The species has been known to hybridise with Caladenia harringtoniae, C. latifolia and C. longicauda 
(mainly around the Lake Muir area).  
Flowering period: September-early November 
Distribution and Habitat 
Recorded from Yornup to Mt. Barker, growing around the margins of and in winter wet flats (often in 
standing water) in heath and sedge communities, often under mixed jarrah/marri forest and 
paperbarks. 
Conservation Status 
Current: DRF-Endangered 
 
Known Populations in the Warren Region 
 
Pop. No. 
 
Location 
 
District 
 
Land 
status 
 
No. of 
plants 
 
 
Last survey 
 
Comments/condition 
CLM 1 
Stoate/Talling 
DON  
SF 

Spring 2002 
Burnt Autumn 2004 
CLM 5 
Denbarker 
FRA 
MRWA 

29/10/1996 
Not relocated 
CLM 15 
Pardelup 
FRA 
RR 

01/01/2001 
 
CLM 3 
Muir Hwy 
FRA 
RR 
100 
11/10/1990 
 
CLM 4, 11 
& 12 
Lake Muir 
DON 
NR 
400 
22/9/1998 
Borders the northern 
edge of Lake Muir  
CLM 6 
Seaton Ross Rd 1 
DON 
SF 

13/10/1993 
Misidentification – not 
C. christineae 
CLM 7 
Seaton Ross Rd 2 
DON 
PP 
30 
Spring 2002 
 
CLM 9 
Kingston FB 
DON 
SF 
30+ 
Spring 2001 
 
CLM 10 
Corbalup Rd 
DON 
SF 
20+ 
Spring 2002 
 
CLM 13 
Tone SF 1 
DON 
SF 

31/10/1996 
 
CLM 14 
Tone SF 2 
DON 
SF 
15 
Spring 2002 
 
CLM 16 
Donnelly Mill 
Rd 
DON 
SF 

Spring 2002 
Adjacent area burnt in 
Spring 2003 
CLM 17 
Conto Rd 1 
DON 
SF 
20 
Spring 2002 
 
CLM 18 
Conto Rd 2 
DON 
SF 

Spring 2002 
 
CLM 19 
Aerial Rd 
DON 
 
60 
Spring 2003 
Not burnt for many 
years 
CLM 20 
Quenda Rd 
DON 
SF 
100 
Spring 2002 
Part burnt in 1998 
CLM 21 
Southfield Rd 
DON 
SF 

7/10/1995 
Plants not seen since 
1995 
CLM 22 
Muir Hwy 
DON 
SHR 
94 
21/10/2003 
 
CLM 23 
Scrubiup Rd  
FRA 
PRI 
123 
15/10/2003 
 
 

Response to Disturbance 
Plants may be killed by fire when above ground parts are present (May-November). However, 
flowering is known to be stimulated by summer fire during which time plants are dormant, with many 
populations having only been seen in significant numbers the spring following summer fire. 
Response to soil disturbance is unknown. 
As the occurrence of the species is linked to wet sites, changes to water tables following changes in 
hydrology and climate change over time may have a negative impact. Increasing salinisation may also 
be a threat to several of populations.  
Response to weed invasion is unknown, but the long-term viability of populations may be vulnerable 
to annuals and perennial agricultural grasses that are able to occupy sites following fire or other 
disturbance. 
Susceptibility to Phytophthora Dieback 
Unknown. 
Management Requirements 
 
Monitor populations annually over next ten years with particular regard to impacts of salinisation and 
weed species on populations east of the main forest belt. 
Search for additional populations in areas of suitable habitat across the Region. 
Avoid late autumn, winter and early spring fuel reduction burning of areas known to contain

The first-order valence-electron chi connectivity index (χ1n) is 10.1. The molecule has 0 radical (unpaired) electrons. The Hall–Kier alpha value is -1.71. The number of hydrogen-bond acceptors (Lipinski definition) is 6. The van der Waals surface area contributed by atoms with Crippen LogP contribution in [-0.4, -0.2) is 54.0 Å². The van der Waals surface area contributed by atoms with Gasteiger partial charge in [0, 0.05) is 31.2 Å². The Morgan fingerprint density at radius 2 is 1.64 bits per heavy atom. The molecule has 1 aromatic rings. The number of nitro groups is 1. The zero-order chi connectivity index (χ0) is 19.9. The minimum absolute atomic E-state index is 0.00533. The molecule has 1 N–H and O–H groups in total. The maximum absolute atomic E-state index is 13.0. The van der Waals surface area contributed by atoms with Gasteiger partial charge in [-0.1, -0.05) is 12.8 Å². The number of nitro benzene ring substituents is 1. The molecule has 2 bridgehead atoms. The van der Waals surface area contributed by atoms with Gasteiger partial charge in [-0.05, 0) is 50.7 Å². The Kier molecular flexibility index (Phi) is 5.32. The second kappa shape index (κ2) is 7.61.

populations of the species. 
Research Requirements 
Liaise with Botanic Gardens and Parks Authority staff over seed and mycelium collection and storage. 
Determine susceptibility to Phytophthora spp. 
References 
Brown  et al (1998); Hoffman and Brown (1992, 1998); Hopper and Brown (2001); Ian Wilson 
(personal communication, population data) 
 
 
 
Caladenia christineae  
 
 
 
 
 
 
 
 
 
 
 
22

 
 
23
Caladenia dorrienii Domin 
ORCHIDACEAE 
Cossack Spider Orchid 
 
WAR F4/4 
Although it was first collected by James Drummond in the late 1830’s, possibly from Wandoo flats 
west of Toodyay, this species was subsequently overlooked by taxonomists and was not named until 
Domin described it in 1912, from a 1909 collection made by Dorrien-Smith between Bridgetown and 
Kojunup. It is one of many spider orchids with a complicated taxonomic history and was for many 
years regarded as a variety of Caladenia filamentosa until being restored to full species status in 1989 
by Mark Clements. The species is currently known from seven populations in the Frankland, Kojonup, 
Boyup Brook area, with three of these in the proposed Perup Nature Reserve in the Warren Region. 
Description 
Cossack Spider Orchid is a distinctive species that is distinguished by its down curved petals and 
lateral sepals, the latter crossing over in front of the ovary. Plants are generally short, rarely reaching 
20 cm high. The flower stem is slender and hairy with a narrow linear leaf clasping the base. Each 
flower has narrow linear greenish white sepals and petals with longitudinal red veins and dark 
glandular hairy tips. The dorsal sepal is 25-30 mm long and held erect. The labellum, which is white 
splashed with red dots, has two rows of closely set calli along its middle and lacks a marginal fringe, 
instead having a few irregular teeth. Plants often grow in clumps or clusters. 
Flowering period: September-November 
Distribution and Habitat 
The species is currently known from the Frankland, Kojonup, Boyup Brook area with an outlier at 
West Dale, growing in open Wandoo/Jarrah woodland over low heath on Wandoo sandy clays, 
usually in moist valley sites. 
Conservation Status 
Current: DRF-Endangered 
 
Known Populations in the Warren Region 
 
Pop. No. 
 
Location 
 
District 
 
Land 
status 
 
 
No. of 
plants 
 
 
Last survey 
 
Comments/condition 
CLM 6 
Keninup SF  
DON 
SF 
19 
Spring 2003 
Burnt Autumn 1996 
CLM 7 
Keninup SF 
DON 
SF 
many 
Spring 2003 
Burnt Autumn 1996 
CLM 8 
Keninup SF 
DON 
SF 

Spring 2003 
 
CLM 9 
Keninup SF 
DON 
SF 
48 
20/10/1998 
 
CLM 10 
Keninup SF 
DON 
SF 
38 
21/10/1998 
 
CLM 11 
Keninup SF 
DON 
SF 
99